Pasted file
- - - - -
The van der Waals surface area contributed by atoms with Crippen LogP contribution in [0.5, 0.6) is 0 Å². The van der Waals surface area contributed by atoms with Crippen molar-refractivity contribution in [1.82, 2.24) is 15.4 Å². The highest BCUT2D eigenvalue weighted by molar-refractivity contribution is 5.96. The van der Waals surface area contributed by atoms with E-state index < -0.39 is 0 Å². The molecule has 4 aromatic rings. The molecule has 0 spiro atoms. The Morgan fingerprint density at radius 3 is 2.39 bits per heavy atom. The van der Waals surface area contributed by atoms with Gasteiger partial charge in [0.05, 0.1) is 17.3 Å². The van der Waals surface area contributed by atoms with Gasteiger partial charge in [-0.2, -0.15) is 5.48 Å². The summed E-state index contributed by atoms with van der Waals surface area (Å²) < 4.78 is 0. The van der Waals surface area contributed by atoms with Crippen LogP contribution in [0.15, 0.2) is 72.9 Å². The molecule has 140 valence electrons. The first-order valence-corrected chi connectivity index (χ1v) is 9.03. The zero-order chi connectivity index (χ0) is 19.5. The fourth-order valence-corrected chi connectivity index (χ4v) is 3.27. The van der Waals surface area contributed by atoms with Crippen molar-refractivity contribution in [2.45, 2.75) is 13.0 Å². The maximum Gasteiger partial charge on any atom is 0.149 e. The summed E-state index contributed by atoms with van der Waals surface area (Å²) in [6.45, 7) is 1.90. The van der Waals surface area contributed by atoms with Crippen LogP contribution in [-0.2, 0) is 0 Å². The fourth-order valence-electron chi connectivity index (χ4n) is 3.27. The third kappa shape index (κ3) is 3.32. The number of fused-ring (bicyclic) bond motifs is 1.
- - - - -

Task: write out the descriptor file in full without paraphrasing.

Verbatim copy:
The van der Waals surface area contributed by atoms with Crippen LogP contribution in [0.5, 0.6) is 0 Å². The van der Waals surface area contributed by atoms with Crippen molar-refractivity contribution in [1.82, 2.24) is 15.4 Å². The highest BCUT2D eigenvalue weighted by molar-refractivity contribution is 5.96. The van der Waals surface area contributed by atoms with E-state index < -0.39 is 0 Å². The molecule has 4 aromatic rings. The molecule has 0 spiro atoms. The Morgan fingerprint density at radius 3 is 2.39 bits per heavy atom. The van der Waals surface area contributed by atoms with Gasteiger partial charge in [0.05, 0.1) is 17.3 Å². The van der Waals surface area contributed by atoms with Gasteiger partial charge in [-0.2, -0.15) is 5.48 Å². The summed E-state index contributed by atoms with van der Waals surface area (Å²) < 4.78 is 0. The van der Waals surface area contributed by atoms with Crippen LogP contribution in [0.15, 0.2) is 72.9 Å². The molecule has 140 valence electrons. The first-order valence-corrected chi connectivity index (χ1v) is 9.03. The zero-order chi connectivity index (χ0) is 19.5. The fourth-order valence-corrected chi connectivity index (χ4v) is 3.27. The van der Waals surface area contributed by atoms with Crippen molar-refractivity contribution in [2.45, 2.75) is 13.0 Å². The maximum Gasteiger partial charge on any atom is 0.149 e. The summed E-state index contributed by atoms with van der Waals surface area (Å²) in [6.45, 7) is 1.90. The van der Waals surface area contributed by atoms with Crippen LogP contribution in [-0.2, 0) is 0 Å². The fourth-order valence-electron chi connectivity index (χ4n) is 3.27. The third kappa shape index (κ3) is 3.32. The number of fused-ring (bicyclic) bond motifs is 1.